HR struggled with keeping classes on track, up to date and in compliance with business needs. After all, to update a training program meant reprinting all training materials and retraining the person conducting the session. A simple change could not be made efficiently, forcing HR to wait until a major overhaul of a training program was permissible.
Often expanding the employee count also means expanding the office space to hold more employees. The cost of upgrading and expanding a space is saved by delegating some of the work to online employees. This allows the employers to save time and money searching for a new space and also gives them the access to many talented employees who may not be available to work the typical 9-5 hours.
Companies are increasingly embracing “remote, agile” teams to complete projects and meet deadlines, according to a study by the freelancing website Upwork. The survey of more than 1,000 U.S.-based managers found that the continuing “skills gap” is driving the trend toward hiring more virtual workers. Still, many of those companies have yet to implement a formal remote work policy, the study concluded.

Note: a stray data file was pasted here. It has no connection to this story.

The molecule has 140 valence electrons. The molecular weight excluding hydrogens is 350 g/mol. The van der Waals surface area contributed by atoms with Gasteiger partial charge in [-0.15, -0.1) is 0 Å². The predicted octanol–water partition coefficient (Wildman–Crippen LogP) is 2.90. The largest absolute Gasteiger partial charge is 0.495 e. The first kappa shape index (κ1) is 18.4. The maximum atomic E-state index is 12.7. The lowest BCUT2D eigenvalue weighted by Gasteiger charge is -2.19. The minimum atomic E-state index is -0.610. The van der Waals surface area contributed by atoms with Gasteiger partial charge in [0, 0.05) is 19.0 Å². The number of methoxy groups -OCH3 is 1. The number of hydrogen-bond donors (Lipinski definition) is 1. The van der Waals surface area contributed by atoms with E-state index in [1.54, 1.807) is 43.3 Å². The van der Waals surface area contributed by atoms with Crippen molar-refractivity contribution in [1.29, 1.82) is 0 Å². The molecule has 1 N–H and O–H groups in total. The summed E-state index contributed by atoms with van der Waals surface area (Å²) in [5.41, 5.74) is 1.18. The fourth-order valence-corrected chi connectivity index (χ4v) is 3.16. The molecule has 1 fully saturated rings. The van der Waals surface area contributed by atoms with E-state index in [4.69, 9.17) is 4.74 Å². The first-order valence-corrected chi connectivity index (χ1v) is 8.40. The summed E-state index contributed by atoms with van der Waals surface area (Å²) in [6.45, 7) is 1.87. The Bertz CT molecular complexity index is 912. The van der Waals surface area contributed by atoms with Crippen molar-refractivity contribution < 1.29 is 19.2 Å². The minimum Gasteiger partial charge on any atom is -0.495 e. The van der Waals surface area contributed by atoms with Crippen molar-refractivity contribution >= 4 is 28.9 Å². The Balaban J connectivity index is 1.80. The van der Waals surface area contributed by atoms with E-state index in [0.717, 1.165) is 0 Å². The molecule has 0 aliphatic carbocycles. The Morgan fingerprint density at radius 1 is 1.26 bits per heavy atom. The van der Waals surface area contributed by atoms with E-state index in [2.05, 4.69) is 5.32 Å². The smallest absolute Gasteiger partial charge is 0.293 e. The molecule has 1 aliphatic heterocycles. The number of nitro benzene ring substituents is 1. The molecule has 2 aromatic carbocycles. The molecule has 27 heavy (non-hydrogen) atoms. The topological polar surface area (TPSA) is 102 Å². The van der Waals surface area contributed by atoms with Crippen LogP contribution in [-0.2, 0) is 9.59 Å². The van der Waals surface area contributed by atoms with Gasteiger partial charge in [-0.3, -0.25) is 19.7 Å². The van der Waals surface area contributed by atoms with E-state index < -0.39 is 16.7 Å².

Employees who have virtual offices or telecommute work more hours than their office counterparts. People who work in a virtual office can often blur the difference between home life and work life. Unlike employees who can leave work at the office, employees with virtual offices tend to continue to work outside of "normal" work hours. According to a report from the Bureau of Labor and Statistics, 50% to 67% of telecommuting hours push the employee’s over 40 hours a week.4 Some reasons for these additional hours could be the employees’ desire to justify their telecommuting by being more productive and continuing to work beyond business hours or a result of companies maximizing their salaried employees by providing them with virtual offices to be able to continue work outside the office.